Objectives: The aim of this research is to determine the safety and effectiveness of oxytocin nasal spray in the treatment of social and behavioural difficulties for young children with ASDs. We aim to determine whether oxytocin nasal spray would improve social interaction, social cognition and reduce repetitive behaviours in comparison to placebo nasal spray. Using early intervention models that suggest intervention is most effective when provided before the age of six, we target this treatment towards children aged between three and six years of age.
Methods: This trial recruited 39 participants aged 3 and 8years of age who met DSM-IV-TR criteria for an ASD. In a double- blind, randomised cross-over design, participants were randomly assigned to receive oxytocin (12IU) and placebo nasal spray morning and night for the 5 week treatment course.
Results: The complete results of the trial will be presented at this conference. As this trial is yet to be accepted for publication, we do not report results within this abstract. We will discuss results, moderating factors, and limitations of the current studies at the time of presentation.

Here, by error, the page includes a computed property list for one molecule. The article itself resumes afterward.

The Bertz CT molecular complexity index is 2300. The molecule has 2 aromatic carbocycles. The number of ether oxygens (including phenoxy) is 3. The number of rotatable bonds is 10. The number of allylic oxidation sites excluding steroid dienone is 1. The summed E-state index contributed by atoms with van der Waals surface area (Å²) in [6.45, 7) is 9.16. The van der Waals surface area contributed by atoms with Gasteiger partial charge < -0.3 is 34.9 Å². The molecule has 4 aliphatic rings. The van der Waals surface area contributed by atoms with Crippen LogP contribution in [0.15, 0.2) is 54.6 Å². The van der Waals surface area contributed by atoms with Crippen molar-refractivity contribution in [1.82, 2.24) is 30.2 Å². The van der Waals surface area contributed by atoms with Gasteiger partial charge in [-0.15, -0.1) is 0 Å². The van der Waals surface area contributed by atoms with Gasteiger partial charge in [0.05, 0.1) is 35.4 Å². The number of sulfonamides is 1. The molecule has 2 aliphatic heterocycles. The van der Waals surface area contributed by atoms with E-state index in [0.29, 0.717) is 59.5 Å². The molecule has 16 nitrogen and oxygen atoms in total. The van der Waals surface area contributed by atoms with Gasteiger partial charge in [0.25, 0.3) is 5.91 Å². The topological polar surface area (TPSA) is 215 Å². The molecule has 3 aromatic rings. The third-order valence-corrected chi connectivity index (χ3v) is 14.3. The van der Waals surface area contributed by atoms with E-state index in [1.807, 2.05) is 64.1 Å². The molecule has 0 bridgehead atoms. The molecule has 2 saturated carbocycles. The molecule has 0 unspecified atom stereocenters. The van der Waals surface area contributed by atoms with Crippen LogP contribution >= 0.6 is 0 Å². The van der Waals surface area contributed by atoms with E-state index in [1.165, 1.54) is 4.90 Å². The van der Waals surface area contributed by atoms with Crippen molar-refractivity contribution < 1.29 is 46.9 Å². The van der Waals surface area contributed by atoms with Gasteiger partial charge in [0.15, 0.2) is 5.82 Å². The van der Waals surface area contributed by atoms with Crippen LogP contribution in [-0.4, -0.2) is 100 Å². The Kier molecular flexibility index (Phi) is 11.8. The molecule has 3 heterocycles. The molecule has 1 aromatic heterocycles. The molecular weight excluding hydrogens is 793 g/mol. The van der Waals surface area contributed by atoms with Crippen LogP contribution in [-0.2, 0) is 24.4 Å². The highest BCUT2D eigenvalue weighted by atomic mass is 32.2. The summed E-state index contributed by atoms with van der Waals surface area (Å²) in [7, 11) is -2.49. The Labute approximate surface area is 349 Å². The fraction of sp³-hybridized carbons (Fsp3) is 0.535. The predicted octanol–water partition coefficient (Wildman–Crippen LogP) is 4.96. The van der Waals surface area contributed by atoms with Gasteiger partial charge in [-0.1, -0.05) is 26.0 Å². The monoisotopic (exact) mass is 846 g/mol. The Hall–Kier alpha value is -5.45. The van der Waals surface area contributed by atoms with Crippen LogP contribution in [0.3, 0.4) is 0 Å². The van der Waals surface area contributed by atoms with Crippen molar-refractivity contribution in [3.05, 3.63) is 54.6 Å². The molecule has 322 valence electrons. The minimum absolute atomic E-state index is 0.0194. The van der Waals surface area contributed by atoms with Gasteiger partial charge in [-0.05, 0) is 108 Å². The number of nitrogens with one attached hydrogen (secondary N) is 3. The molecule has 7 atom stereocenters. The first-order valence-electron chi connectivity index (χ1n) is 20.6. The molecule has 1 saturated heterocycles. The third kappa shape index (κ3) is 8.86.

Conclusions: To date, this clinical trial will be the first to demonstrate the effectiveness of oxytocin in improving social skills, social cognition and reducing repetitive behaviour in young children with ASDs aged between three and six years. This trial has important clinical and medical implications for the use of oxytocin as an early intervention treatment approach for symptoms of ASDs.
See more of: Cognition and Behavior
See more of: Symptoms, Diagnosis & Phenotype